How can we make our asphalt mixes better?
More specifically, what steps can be taken to improve durability, rut-resistance and crack resistance.
We look at three basic steps:
• Adjust the gradation to ensure adequate VMA (voids in mineral aggregate) and thus sufficient binder
• Allow for proper air voids in combination with VMA
• Understand and control the impact of RAP (reclaimed asphalt pavement) and RAS (reclaimed asphalt shingles) in our mix
Let’s look at VMA, which stands for “Voids in Mineral Aggregate.” VMA is the space between the rocks that can be filled with asphalt. The space filled with asphalt is known as VFA (Voids Filled with Asphalt). The remaining space is air voids.
VMA is critical to a mixture’s durability and crack resistance. When VMA is lowered, you lower the asphalt binder content for a given air void level (typically 4.0 percent for Superpave mix design). And when you lower the asphalt content, the mix becomes more economical but also less durable.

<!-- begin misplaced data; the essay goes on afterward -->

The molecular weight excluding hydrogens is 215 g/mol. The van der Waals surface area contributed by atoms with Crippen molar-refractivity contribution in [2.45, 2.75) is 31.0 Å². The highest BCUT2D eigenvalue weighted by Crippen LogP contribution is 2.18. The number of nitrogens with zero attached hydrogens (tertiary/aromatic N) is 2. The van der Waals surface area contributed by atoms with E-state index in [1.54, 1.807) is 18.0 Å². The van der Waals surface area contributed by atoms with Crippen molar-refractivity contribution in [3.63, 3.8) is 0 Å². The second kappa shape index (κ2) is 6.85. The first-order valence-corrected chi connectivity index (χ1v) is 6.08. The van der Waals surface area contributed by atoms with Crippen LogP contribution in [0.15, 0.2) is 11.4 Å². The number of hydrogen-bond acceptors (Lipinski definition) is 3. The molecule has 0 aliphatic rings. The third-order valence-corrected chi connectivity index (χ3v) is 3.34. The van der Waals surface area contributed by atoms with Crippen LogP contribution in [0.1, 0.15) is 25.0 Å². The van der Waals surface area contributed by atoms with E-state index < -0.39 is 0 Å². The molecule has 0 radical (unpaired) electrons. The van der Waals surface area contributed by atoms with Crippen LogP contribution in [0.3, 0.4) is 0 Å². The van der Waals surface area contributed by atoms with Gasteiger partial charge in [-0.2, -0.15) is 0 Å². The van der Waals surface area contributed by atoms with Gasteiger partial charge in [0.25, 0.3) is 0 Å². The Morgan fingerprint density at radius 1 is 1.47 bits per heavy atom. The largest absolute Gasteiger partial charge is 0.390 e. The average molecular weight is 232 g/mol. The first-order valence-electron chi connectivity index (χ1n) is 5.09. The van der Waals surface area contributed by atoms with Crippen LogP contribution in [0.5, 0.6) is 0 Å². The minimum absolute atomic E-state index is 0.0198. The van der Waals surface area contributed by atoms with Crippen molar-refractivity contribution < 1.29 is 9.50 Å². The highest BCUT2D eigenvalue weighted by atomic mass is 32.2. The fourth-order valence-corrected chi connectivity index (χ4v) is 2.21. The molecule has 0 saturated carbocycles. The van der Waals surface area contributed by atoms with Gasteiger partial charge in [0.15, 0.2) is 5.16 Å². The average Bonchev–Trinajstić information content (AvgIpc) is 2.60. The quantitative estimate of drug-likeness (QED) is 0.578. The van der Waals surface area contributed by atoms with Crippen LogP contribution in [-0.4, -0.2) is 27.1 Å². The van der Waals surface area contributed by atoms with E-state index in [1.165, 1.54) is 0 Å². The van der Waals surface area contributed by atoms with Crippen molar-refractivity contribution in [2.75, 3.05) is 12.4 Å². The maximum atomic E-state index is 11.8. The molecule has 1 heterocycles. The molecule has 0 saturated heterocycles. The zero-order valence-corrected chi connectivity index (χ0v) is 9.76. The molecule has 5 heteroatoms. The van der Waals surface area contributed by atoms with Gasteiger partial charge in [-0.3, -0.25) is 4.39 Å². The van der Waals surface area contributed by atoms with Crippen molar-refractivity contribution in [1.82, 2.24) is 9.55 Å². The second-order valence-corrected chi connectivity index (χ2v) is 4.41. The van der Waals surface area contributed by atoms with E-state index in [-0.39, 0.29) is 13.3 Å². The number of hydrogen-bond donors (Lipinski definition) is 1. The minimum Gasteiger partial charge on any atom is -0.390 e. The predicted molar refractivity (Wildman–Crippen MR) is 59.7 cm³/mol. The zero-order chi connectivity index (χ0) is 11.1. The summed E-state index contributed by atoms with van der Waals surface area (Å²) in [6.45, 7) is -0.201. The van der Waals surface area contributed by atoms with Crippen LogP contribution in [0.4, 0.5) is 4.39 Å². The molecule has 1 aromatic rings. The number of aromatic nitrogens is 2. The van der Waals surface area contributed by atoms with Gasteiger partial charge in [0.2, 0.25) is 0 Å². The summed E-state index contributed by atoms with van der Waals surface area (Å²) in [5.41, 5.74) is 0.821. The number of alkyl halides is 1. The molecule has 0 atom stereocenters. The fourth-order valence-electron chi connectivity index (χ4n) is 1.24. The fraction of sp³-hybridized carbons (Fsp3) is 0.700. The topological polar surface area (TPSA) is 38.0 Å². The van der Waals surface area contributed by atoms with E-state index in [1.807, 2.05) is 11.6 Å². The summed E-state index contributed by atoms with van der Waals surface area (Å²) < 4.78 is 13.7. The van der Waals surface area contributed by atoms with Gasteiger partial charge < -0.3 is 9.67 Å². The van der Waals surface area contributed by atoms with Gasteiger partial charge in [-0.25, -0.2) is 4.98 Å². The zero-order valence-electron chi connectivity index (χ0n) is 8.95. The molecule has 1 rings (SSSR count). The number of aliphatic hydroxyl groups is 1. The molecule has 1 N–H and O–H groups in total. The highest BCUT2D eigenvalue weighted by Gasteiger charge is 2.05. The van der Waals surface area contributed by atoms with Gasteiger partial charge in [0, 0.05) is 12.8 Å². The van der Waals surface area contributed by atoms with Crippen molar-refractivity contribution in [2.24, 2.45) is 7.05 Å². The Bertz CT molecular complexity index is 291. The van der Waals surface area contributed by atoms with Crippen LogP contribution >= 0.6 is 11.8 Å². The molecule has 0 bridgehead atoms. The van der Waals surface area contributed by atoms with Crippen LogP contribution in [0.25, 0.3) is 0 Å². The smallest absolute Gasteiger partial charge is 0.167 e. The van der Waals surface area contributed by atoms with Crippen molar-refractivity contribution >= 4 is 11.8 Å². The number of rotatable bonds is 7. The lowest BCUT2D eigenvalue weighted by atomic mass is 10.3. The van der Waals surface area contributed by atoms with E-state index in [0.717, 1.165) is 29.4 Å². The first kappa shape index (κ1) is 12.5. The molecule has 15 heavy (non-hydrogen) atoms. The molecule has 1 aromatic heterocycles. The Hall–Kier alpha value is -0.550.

To understand proper VMA, we can go back to the 1990s during the development of Superpave. A critical component of Superpave mix design is the minimum VMA criteria for each different size mix. A 9.5 mm mix has a minimum VMA of 15.0 percent, a 12.5 mm mix is 14.0 percent, and a 19 mm mix is 13.0 percent. Smaller stone mixes have more aggregate surface area to coat, thus requiring more VMA and more asphalt.
VMA drives binder content
The lower the VMA, the lower the asphalt content for a given air void level. Mix designers and contractors who are focused on making their mix less costly will often design their gradation to be as close to the minimum VMA requirement as possible. This allows for the lowest design (optimum) asphalt content while still meeting specifications. That mix may be slightly more economical to produce, but durability can suffer. This is why Superpave and most specifications require a minimum VMA, which should always be met.
VMA collapse during production